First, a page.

Forbes Contributor Doesn’t Get Public Relations

There currently appears on the one of the most out of touch articles ever written about public relations agencies. Entitled What Does A PR Agency Do? and written by contributor Robert Wynne, the article purports to detail the goals and objectives of a PR agency today. As an industry veteran of 35 years, I take issue with much of Wynne’s message, and would go so far as to call it embarrassingly simple and worse, hopelessly out-of-date. Off all the misguided statements the author makes, three are especially galling.

  1.  First on his list of nine major activities performed by PR agencies is the creation and distribution of press kits. Say what? Our agency hasn’t done a press kit in at least 18 months. If we’ve learned anything about journalists in the past couple of years, it’s that they do not have the time or interest to read an entire press release let alone an actual press kit. And what does he list last? Why, social media, of course. Someone please stop me from jumping off a bridge. Besides reversing the order, what the contributor misses is that social media, for many agencies, now comprises at least 50 percent of the business… and the percentage is growing. Why? Because the world has changed. Journalism has changed. And agencies that get it have changed.
  2. Then Wynne goes on, and this is a close paraphrasing: “the goal of a PR agency is to promote clients and make them seem successful, honest, important, exciting or as relevant as possible. Huh? Make our clients “seem” successful, honest, etc.? The first rule in PR is to be credible. If we misrepresent a client, we are dead meatnot only among journalists, but also in the world of social media.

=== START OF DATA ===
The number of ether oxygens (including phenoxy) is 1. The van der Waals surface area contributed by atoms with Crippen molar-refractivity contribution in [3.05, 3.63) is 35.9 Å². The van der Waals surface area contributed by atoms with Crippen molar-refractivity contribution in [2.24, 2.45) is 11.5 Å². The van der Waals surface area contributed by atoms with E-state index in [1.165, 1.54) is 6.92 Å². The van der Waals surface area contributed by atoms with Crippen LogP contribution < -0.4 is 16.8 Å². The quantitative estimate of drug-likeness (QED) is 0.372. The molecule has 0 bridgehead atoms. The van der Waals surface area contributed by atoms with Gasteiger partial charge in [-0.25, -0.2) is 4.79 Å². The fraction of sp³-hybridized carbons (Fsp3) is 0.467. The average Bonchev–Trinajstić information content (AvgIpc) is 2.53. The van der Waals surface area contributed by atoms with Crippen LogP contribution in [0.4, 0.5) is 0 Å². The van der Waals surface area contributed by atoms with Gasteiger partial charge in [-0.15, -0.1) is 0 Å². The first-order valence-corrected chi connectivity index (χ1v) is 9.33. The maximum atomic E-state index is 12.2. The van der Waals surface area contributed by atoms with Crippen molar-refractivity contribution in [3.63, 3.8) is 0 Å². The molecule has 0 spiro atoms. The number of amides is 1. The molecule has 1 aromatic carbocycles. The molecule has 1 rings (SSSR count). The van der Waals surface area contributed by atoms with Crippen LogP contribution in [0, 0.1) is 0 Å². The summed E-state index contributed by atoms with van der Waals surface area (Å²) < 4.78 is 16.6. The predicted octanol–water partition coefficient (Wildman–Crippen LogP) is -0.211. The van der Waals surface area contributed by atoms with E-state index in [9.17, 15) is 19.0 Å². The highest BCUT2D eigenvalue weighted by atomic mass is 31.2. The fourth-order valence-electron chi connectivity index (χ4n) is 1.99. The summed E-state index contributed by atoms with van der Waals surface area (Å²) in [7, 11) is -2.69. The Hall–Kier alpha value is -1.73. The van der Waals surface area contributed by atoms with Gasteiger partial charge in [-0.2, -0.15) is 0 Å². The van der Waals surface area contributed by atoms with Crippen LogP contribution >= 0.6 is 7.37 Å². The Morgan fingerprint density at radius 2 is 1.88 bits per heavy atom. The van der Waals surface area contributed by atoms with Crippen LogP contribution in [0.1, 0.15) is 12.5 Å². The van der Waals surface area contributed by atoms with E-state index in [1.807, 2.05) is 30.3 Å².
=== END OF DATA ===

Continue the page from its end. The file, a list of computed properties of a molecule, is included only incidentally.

3.  Finally, Wynne states that chief among our major roles is to “promote companies or individuals via editorial coverage.” Really? Better tell all the consumer product agencies that the work they do to help their clients actually market a product or service is not part of PR. Nor apparently is crises communications, employee communications, event management… you get the idea, but the author doesn’t.

Public relations has come light years from the early perception promoted by journalists as being a collection of “hacks” willing to sell our souls for a quick story or photo op. In fact, we now are often on the cutting edge of communications, practicing more advanced techniques than our counterparts in advertising, an industry to which we’ve always played second fiddle. Articles like this one do little to advance the craft. Our industry is changing dramatically, Mr. Wynne; better get on the boat or jump off while you still can.